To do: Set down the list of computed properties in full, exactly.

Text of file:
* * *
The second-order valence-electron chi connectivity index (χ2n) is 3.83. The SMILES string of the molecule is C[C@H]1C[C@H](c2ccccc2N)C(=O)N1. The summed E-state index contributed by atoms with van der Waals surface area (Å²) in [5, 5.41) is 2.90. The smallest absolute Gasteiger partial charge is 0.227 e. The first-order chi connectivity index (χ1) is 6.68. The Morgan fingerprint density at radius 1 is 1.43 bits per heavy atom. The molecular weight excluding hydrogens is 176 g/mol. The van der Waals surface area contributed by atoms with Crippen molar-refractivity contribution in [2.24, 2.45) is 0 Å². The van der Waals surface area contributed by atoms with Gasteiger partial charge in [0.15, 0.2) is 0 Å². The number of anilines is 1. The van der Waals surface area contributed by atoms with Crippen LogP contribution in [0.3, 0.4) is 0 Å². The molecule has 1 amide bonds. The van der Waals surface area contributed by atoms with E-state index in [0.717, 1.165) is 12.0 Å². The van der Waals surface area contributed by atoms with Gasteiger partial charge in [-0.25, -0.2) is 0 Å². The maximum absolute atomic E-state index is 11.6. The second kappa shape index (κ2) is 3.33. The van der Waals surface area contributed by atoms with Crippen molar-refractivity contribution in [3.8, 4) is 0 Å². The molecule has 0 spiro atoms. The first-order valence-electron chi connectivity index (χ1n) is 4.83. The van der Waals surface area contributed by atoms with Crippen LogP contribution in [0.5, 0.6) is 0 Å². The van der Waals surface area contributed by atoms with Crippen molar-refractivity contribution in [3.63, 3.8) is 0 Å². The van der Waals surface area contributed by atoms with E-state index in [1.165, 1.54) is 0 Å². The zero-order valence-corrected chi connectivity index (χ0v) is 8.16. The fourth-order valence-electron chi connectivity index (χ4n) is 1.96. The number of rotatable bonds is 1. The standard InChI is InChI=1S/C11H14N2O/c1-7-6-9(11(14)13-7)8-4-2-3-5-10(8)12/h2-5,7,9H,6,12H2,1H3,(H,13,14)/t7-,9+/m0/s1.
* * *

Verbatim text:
The second-order valence-electron chi connectivity index (χ2n) is 3.83. The SMILES string of the molecule is C[C@H]1C[C@H](c2ccccc2N)C(=O)N1. The summed E-state index contributed by atoms with van der Waals surface area (Å²) in [5, 5.41) is 2.90. The smallest absolute Gasteiger partial charge is 0.227 e. The first-order chi connectivity index (χ1) is 6.68. The Morgan fingerprint density at radius 1 is 1.43 bits per heavy atom. The molecular weight excluding hydrogens is 176 g/mol. The van der Waals surface area contributed by atoms with Crippen molar-refractivity contribution in [2.24, 2.45) is 0 Å². The van der Waals surface area contributed by atoms with Gasteiger partial charge in [0.15, 0.2) is 0 Å². The number of anilines is 1. The van der Waals surface area contributed by atoms with Crippen LogP contribution in [0.3, 0.4) is 0 Å². The molecule has 1 amide bonds. The van der Waals surface area contributed by atoms with E-state index in [0.717, 1.165) is 12.0 Å². The van der Waals surface area contributed by atoms with Gasteiger partial charge in [-0.25, -0.2) is 0 Å². The maximum absolute atomic E-state index is 11.6. The second kappa shape index (κ2) is 3.33. The van der Waals surface area contributed by atoms with Crippen molar-refractivity contribution in [3.8, 4) is 0 Å². The molecule has 0 spiro atoms. The first-order valence-electron chi connectivity index (χ1n) is 4.83. The van der Waals surface area contributed by atoms with Crippen LogP contribution in [0.5, 0.6) is 0 Å². The van der Waals surface area contributed by atoms with Crippen molar-refractivity contribution in [3.63, 3.8) is 0 Å². The van der Waals surface area contributed by atoms with E-state index in [1.165, 1.54) is 0 Å². The zero-order valence-corrected chi connectivity index (χ0v) is 8.16. The fourth-order valence-electron chi connectivity index (χ4n) is 1.96. The number of rotatable bonds is 1. The standard InChI is InChI=1S/C11H14N2O/c1-7-6-9(11(14)13-7)8-4-2-3-5-10(8)12/h2-5,7,9H,6,12H2,1H3,(H,13,14)/t7-,9+/m0/s1.